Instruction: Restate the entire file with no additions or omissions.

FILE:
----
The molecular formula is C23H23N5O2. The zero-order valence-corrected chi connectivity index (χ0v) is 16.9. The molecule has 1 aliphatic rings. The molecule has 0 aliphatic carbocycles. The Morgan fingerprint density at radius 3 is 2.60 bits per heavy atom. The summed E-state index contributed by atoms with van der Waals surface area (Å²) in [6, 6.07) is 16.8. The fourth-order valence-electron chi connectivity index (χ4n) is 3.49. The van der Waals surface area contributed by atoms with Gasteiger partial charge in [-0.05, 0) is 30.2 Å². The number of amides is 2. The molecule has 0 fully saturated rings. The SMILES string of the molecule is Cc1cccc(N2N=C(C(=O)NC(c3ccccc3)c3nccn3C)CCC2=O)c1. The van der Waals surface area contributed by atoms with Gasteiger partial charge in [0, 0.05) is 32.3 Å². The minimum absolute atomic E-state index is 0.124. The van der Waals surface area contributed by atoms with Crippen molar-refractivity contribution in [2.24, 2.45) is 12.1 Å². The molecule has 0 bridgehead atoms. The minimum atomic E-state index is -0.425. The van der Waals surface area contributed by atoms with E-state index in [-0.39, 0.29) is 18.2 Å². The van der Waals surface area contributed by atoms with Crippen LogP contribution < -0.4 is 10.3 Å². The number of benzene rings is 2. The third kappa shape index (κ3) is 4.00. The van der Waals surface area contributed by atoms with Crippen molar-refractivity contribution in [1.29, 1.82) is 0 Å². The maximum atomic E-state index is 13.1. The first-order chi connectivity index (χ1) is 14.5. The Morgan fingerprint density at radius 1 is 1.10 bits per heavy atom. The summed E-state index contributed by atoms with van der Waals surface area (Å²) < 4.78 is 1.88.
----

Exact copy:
The molecular formula is C23H23N5O2. The zero-order valence-corrected chi connectivity index (χ0v) is 16.9. The molecule has 1 aliphatic rings. The molecule has 0 aliphatic carbocycles. The Morgan fingerprint density at radius 3 is 2.60 bits per heavy atom. The summed E-state index contributed by atoms with van der Waals surface area (Å²) in [6, 6.07) is 16.8. The fourth-order valence-electron chi connectivity index (χ4n) is 3.49. The van der Waals surface area contributed by atoms with Gasteiger partial charge in [-0.05, 0) is 30.2 Å². The number of amides is 2. The molecule has 0 fully saturated rings. The SMILES string of the molecule is Cc1cccc(N2N=C(C(=O)NC(c3ccccc3)c3nccn3C)CCC2=O)c1. The van der Waals surface area contributed by atoms with Gasteiger partial charge in [0, 0.05) is 32.3 Å². The minimum absolute atomic E-state index is 0.124. The van der Waals surface area contributed by atoms with Crippen molar-refractivity contribution in [2.24, 2.45) is 12.1 Å². The molecule has 0 bridgehead atoms. The minimum atomic E-state index is -0.425. The van der Waals surface area contributed by atoms with E-state index in [-0.39, 0.29) is 18.2 Å². The van der Waals surface area contributed by atoms with Crippen LogP contribution < -0.4 is 10.3 Å². The number of benzene rings is 2. The third kappa shape index (κ3) is 4.00. The van der Waals surface area contributed by atoms with Crippen molar-refractivity contribution in [1.29, 1.82) is 0 Å². The maximum atomic E-state index is 13.1. The first-order chi connectivity index (χ1) is 14.5. The Morgan fingerprint density at radius 1 is 1.10 bits per heavy atom. The summed E-state index contributed by atoms with van der Waals surface area (Å²) < 4.78 is 1.88.